And now when people are typing “choosing a thermostat” or “my ac unit isn’t blowing cold air” into their favorite search engines, your expert help is showing up in search results. And some percentage of the time, they’ll order a thermostat from you, or see your marketing messages off to the side about your current special on HVAC duct cleaning and call you for servicing and repairs. Maybe they’ll even purchase a new A/C unit!

In other words, you’ll be Super Mario saving Princess Peach and become the talk of the entire Mushroom Kingdom. You big hero, you. And all you had to do was spend a little time trying to help someone.

Write blog posts. Be helpful and professional. Write the post YOU would need to make smart decisions regarding the products and services you sell.

Incentivize and REWARD people for signing up to receive your email. If all you do is hawk a bunch of overstock parts (which you’re trying to unload BECAUSE they’re unpopular), and don’t provide value, your customers will tune you out. And never forget that relativism matters in this line of work. If you bat .333 in baseball, people don’t call you a loser who fails two out of three times. They CELEBRATE your success and beam you into the Hall of Fame. If you can get 25% of your email list to open your email sends, you’re doing a GREAT job. Get 5% to click on things, and 2% to buy things, and you should feel proud. Include products and information people want, or reward and encourage people to open your emails because what they find inside is an exclusive offer, or a way for them to save money on something of interest or value.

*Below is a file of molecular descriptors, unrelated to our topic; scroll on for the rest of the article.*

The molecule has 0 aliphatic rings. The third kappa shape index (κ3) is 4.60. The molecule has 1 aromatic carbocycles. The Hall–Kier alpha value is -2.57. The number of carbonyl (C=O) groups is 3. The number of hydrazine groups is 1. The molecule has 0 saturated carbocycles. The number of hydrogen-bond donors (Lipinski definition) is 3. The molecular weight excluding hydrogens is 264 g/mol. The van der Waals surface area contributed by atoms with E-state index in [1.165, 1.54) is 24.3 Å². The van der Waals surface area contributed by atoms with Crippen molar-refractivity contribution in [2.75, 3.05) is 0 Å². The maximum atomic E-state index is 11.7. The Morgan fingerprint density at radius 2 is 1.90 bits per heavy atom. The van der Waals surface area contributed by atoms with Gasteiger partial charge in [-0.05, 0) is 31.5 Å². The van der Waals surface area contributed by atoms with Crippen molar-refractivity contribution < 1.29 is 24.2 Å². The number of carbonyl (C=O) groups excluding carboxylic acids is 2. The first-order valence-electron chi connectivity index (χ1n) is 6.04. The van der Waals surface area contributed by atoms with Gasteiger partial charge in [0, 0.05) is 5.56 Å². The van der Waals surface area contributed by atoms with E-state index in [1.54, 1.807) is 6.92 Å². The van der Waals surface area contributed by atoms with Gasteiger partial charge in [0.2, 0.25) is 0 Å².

Use video to educate. These aren’t television commercials. People mostly hate those. TEACH them how to use your products effectively, or why your services provide value, or even how to do something for themselves that you wish they’d hire you for. You’re not losing sales. You’re building credibility. And you WILL grow your business that way, no matter how many DIYers you help in the process.

And lastly, use social media to share interesting things (including your own content!). They DO NOT CARE that one of your products won second place in a packaging design contest (unless that design can make their lives better!) or that the Chamber of Commerce gave you another plaque for whatever. They care about you being real-life human beings who at least pretend to care about their problems by answering their questions and addressing their concerns. If you’re going to run effective social media accounts, it requires attention and frequent posting of useful information, and it requires RESPONSIVENESS to customer engagement. Social media is now where companies’ public relations and customer service communications begin. Be professional, be kind, be consistent, be present and provide value.

Yes, this is hard. Not because it’s difficult or sorcery. But because it requires constant effort and commitment.

Yes, it sometimes feels counterintuitive. We want to always be selling; to “Always Be Closing” as Alec Baldwin’s character in the movie “Glengarry Glen Ross” made famous. But that doesn’t work anymore. (You can read about why in this blog post from HubSpot who, coincidentally, produces amazing content marketing.)

And yes, it’s really worth it.

Be helpful. People will like you.

Create helpful content. People who need help will find you.

Then, everybody wins.

Well, maybe not that husky guy over there trying to pull off wearing the same dress as Selena Gomez. (That’s not what we meant.)

But almost everybody!